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On View> Architecture students to fill Museum of Contemporary Art St. Louis with plastic bubble clouds

Graduate students at the Sam Fox School of Design & Visual Arts of Washington University in St. Louis are bringing to life a cloud of plastic bubbles in a show they're designing, building, and calling ACCUMULUS—a portmanteau of the words 'Accumulation, Cummulus, and Us.' 10426677_941348985875809_5475127656180084907_n Led by lecturers Jason Butz and Lavender Tessmer, the students will exhibit their work at the Contemporary Art Museum St. Louis starting June 5. “Exploring the forms and behavior that can be produced through processes of accumulation and aggregation, the studio tests the pairing of hand-scaled assembly of small parts with larger-scale fabrication and use of material,” reads the exhibition statement the group posted on Facebook. The graduate architecture students in the studio are: Jay Bassett, Jeffrey Lee, Chun Liu, Alex Melvin, Boxun Hu, Qian Huang, John Patangan, Joseph Vizurraga, Yue Zhang, and Ling Feng Zhang.
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3D printed pavilion in Ohio recreates the sun’s path at night

A luminous, arched pavilion in Ohio aims to highlight the potential of 3D fabrication techniques, and to so it's mounting a Promethean stunt. The so-called Solar Bytes Pavilion grabs sunlight during the day and radiates light when it gets dark, recreating the day's solar conditions minute-by-minute throughout the night. Brian Peters helped found DesignLabWorkshop in 2008, eventually settling in Kent, Ohio. Their latest project is the Solar Bytes Pavilion, a continuum of 94 unique modules (“bytes”) 3D printed in ceramic bricks covered with white, translucent plastic. Peters and his team then put solar-powered LEDs in each of the bytes, snapping them together in a self-supporting, arched pavilion just big enough for a few people to huddle inside. 3DPrint.com got some detail on the fabrication process:
...he used a 6-axis robot arm located at the Robotic Fabrication Lab at Kent State. A hand welding extruder, called the Mini CS, was attached to the robot arm to serve as the 3D printhead, and it extrudes plastic material in a sort of FDM-style process. The technology, provided by Hapco Inc. and called BAK/DOHLE, is employed by universities, government agencies, and concerns like the University of Michigan, Oak Ridge Laboratory, the US Department of Energy, and the University of Tennessee.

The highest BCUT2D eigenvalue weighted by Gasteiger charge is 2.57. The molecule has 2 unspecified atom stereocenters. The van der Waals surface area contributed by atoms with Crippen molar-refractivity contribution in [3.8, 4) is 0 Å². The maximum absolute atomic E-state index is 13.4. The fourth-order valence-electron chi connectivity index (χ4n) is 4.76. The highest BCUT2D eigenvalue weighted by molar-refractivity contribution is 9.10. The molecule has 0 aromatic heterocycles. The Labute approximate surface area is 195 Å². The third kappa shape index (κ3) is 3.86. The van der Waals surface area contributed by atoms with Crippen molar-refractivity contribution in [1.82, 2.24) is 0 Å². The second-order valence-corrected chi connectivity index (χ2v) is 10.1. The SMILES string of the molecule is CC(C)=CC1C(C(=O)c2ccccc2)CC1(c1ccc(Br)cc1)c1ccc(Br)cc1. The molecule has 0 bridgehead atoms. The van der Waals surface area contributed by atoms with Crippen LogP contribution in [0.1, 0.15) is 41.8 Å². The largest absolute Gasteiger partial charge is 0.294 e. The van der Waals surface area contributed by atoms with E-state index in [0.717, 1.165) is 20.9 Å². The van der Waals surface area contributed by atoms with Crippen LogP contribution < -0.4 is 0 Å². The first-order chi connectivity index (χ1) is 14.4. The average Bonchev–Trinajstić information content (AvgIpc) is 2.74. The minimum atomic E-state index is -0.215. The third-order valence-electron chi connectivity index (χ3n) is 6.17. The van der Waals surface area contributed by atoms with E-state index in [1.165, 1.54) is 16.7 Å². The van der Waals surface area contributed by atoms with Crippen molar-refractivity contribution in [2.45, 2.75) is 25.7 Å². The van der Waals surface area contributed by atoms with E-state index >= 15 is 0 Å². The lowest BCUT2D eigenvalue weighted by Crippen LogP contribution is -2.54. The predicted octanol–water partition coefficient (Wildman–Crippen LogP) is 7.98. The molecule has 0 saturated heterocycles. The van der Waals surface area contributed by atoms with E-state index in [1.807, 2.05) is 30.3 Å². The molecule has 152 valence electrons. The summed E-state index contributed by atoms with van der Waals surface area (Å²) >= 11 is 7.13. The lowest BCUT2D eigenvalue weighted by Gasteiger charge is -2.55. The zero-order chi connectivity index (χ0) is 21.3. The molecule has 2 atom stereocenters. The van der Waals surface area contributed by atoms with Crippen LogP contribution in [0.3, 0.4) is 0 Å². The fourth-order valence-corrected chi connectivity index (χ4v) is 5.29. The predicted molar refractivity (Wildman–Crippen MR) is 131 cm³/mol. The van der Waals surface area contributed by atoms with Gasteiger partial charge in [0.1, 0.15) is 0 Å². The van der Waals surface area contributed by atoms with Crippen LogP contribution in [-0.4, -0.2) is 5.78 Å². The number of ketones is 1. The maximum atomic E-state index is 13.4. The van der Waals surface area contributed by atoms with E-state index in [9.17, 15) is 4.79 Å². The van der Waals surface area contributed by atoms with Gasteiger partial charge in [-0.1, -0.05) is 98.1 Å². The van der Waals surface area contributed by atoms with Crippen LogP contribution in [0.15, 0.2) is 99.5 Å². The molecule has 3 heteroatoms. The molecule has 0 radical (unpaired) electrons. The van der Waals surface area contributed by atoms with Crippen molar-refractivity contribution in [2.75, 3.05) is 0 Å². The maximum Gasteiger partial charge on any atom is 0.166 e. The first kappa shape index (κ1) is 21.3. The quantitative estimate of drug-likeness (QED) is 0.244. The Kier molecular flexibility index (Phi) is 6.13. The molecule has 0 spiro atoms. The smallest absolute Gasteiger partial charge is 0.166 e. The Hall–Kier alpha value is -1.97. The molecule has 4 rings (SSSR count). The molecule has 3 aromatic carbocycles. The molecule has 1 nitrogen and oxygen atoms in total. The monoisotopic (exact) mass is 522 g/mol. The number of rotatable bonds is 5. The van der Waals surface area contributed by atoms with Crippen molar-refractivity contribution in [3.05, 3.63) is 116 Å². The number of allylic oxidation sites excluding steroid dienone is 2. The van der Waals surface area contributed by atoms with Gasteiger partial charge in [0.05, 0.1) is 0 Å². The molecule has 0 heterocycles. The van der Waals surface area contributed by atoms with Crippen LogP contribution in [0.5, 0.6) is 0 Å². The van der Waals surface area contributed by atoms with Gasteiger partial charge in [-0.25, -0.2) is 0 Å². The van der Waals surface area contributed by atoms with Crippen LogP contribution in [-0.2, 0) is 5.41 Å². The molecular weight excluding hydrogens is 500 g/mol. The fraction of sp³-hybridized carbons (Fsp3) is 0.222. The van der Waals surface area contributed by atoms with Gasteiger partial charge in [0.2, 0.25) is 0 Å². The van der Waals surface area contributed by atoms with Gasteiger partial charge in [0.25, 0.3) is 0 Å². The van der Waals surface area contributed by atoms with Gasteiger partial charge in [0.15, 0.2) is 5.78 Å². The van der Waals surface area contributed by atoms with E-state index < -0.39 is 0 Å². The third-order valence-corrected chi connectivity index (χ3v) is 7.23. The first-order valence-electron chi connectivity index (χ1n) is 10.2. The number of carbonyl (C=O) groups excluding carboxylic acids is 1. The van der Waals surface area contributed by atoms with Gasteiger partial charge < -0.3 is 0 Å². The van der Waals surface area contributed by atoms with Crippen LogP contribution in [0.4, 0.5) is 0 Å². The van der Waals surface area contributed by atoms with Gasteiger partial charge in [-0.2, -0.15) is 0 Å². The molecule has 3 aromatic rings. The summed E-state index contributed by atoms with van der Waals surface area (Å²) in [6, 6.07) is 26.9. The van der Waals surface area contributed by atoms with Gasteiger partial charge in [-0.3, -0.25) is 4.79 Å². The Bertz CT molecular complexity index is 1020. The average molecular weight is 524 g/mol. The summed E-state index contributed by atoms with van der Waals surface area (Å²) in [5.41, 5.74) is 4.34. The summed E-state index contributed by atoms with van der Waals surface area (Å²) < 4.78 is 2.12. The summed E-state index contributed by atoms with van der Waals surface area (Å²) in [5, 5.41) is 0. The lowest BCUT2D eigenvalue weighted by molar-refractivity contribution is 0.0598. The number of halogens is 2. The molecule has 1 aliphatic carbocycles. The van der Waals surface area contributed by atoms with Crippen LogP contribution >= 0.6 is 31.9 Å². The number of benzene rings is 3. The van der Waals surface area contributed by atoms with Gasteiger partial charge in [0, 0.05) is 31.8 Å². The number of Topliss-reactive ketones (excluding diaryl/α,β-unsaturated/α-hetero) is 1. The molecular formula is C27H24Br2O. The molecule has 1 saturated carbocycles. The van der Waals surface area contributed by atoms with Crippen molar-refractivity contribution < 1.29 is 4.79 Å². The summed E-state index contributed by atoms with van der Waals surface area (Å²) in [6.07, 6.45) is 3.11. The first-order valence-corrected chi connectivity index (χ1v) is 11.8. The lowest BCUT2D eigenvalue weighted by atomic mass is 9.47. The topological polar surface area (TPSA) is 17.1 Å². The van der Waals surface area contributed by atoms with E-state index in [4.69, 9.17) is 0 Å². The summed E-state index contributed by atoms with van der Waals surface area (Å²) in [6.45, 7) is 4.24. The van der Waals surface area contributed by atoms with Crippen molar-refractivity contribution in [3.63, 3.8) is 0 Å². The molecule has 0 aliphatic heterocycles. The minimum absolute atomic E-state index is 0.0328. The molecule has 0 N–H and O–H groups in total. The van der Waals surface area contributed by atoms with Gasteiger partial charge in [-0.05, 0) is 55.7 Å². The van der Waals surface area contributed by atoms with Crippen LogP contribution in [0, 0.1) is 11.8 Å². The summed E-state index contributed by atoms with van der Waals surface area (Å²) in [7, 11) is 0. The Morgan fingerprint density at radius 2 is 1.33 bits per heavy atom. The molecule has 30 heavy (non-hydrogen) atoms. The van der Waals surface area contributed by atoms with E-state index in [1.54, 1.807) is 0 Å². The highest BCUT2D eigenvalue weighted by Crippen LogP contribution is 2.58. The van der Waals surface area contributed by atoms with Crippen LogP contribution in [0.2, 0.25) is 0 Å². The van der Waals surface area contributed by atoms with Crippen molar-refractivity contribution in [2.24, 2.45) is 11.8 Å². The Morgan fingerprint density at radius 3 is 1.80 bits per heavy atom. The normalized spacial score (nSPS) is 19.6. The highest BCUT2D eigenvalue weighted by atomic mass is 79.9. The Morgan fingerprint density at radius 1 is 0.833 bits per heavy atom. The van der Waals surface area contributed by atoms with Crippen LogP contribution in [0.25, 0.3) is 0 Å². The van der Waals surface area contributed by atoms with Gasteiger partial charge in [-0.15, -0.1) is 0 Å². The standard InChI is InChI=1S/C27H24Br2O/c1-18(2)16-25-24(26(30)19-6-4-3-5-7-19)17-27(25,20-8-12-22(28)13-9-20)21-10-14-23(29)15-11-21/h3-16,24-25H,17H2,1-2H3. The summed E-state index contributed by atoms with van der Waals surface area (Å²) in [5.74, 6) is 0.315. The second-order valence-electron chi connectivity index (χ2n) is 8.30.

The pavilion debuted at Cleveland's Ingenuity Fest.
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On View> The Contemporary Austin presents CATALIN through April 20

CATALIN The Contemporary Austin 700 Congress Avenue, Austin, Texas Through April 20th Charles Long’s latest exhibition CATALIN—aptly named after a toxic plastic material fabricated in the 1930s—uses a multi-media approach to simulate a feeling of impending doom. In this Gesamtkunstwerk, Long combines sculpture, film, music, fragrance, theater, performance, and grand spectacle to create a mystical and magical Wagnerian world. The artist was inspired to create CATALIN by the writings of Timothy Morton, a leading thinker in ecology and philosophy whose canon is focused on the ultimate demise of the environment and art’s reaction to this loss. During the exhibition’s run, Long will interact with local organizations and artists while engaging the Jones Center’s second floor space for films, lectures, theater, and community events. To complement the exhibition in downtown Austin, there will be an outdoor installation of his 2012 work Pet Sounds at Laguna Gloria (3809 West 35th Street). This installation, which takes its name from a 1966 Beach Boys album, contains a multitude of morphed blobs that let out faint murmurs when touched. CATALIN and Pet Sounds walk the thin line between dignity and humor while asking many questions—most of which are left unanswered—concerning the fragility of the human condition.